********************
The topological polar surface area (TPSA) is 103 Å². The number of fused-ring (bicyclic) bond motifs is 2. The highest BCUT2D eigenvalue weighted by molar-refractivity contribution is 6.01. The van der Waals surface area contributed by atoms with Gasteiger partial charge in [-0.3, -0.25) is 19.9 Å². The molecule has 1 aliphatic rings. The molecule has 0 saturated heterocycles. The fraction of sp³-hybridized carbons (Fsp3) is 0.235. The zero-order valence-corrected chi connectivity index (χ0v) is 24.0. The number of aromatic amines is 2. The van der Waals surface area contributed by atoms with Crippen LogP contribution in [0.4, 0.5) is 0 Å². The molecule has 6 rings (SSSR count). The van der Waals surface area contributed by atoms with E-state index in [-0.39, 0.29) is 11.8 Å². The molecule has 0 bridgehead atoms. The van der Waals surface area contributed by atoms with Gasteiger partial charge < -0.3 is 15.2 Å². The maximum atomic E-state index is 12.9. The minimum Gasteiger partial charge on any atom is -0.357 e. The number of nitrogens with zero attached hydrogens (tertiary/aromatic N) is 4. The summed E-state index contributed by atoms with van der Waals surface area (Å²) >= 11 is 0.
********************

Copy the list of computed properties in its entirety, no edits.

The topological polar surface area (TPSA) is 103 Å². The number of fused-ring (bicyclic) bond motifs is 2. The highest BCUT2D eigenvalue weighted by molar-refractivity contribution is 6.01. The van der Waals surface area contributed by atoms with Gasteiger partial charge in [-0.3, -0.25) is 19.9 Å². The molecule has 1 aliphatic rings. The molecule has 0 saturated heterocycles. The fraction of sp³-hybridized carbons (Fsp3) is 0.235. The zero-order valence-corrected chi connectivity index (χ0v) is 24.0. The number of aromatic amines is 2. The van der Waals surface area contributed by atoms with Crippen LogP contribution in [0.4, 0.5) is 0 Å². The molecule has 6 rings (SSSR count). The van der Waals surface area contributed by atoms with E-state index in [-0.39, 0.29) is 11.8 Å². The molecule has 0 bridgehead atoms. The van der Waals surface area contributed by atoms with Gasteiger partial charge < -0.3 is 15.2 Å². The maximum atomic E-state index is 12.9. The minimum Gasteiger partial charge on any atom is -0.357 e. The number of nitrogens with zero attached hydrogens (tertiary/aromatic N) is 4. The summed E-state index contributed by atoms with van der Waals surface area (Å²) >= 11 is 0.